ABSTRACT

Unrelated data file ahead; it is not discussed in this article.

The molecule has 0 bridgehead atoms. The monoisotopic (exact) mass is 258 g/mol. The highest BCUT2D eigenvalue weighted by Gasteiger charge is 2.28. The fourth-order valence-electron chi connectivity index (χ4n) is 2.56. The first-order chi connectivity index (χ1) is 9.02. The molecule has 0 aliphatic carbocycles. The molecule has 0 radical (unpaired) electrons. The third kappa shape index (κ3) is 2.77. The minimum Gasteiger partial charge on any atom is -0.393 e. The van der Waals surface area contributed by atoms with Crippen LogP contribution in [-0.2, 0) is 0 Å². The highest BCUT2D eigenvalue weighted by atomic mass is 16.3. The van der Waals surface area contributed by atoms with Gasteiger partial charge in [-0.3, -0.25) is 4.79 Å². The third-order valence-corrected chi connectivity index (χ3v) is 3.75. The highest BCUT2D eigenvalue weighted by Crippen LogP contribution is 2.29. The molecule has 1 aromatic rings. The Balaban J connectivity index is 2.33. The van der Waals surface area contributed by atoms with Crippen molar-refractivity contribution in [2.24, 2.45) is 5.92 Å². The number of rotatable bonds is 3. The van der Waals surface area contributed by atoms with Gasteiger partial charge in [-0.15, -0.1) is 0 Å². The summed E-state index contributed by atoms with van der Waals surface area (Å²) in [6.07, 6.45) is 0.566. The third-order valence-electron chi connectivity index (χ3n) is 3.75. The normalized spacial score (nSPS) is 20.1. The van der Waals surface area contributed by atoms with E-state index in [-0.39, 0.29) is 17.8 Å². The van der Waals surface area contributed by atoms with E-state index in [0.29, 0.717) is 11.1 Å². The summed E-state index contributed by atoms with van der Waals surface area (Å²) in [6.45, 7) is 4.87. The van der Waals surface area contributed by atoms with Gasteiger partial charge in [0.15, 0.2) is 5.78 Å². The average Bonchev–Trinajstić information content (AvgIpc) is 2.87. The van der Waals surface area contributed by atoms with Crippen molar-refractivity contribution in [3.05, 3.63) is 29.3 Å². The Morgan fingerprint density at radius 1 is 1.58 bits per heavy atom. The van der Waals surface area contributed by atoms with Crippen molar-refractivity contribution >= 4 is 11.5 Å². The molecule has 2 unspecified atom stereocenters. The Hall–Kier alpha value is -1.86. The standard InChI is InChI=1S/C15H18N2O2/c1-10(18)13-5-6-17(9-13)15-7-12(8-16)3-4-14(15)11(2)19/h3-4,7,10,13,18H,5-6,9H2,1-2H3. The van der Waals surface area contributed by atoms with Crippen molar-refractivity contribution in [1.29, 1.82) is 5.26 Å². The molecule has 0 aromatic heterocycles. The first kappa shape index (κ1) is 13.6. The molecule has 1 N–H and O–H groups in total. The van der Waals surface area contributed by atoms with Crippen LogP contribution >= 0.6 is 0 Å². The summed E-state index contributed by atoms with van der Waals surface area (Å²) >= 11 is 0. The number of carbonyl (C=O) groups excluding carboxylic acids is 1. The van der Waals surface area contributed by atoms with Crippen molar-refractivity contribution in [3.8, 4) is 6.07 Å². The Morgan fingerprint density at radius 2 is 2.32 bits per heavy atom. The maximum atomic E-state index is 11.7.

This article develops the suggestions of previous commentators that Elizabeth, Jean, and Margaret Sinclair read Oxford, Bodleian Library MS Arch. Selden. B. 24 and/or oversaw its second scribe’s work. It does not advance new proofs in demonstration of these eventualities. Instead, it seeks to establish the place of the Sinclair women in the first audience of the codex and to explore the literary-critical implications of the book’s reception in their orbit. This approach facilitates fresh readings of the topic of advocacy in the second scribe’s texts—the Letter of Cupid, the Lay of Sorrow, the Lufaris Complaynt, and the Quare of Jelusy. Who, these poems seem to ask, can speak for women? The depiction of marriage in the Kingis Quair—for which the second scribe supplies a 140-line conclusion—is also considered. The argument closes with reflections on speculation, book history, and the interest of reception studies for readers of late medieval literature.

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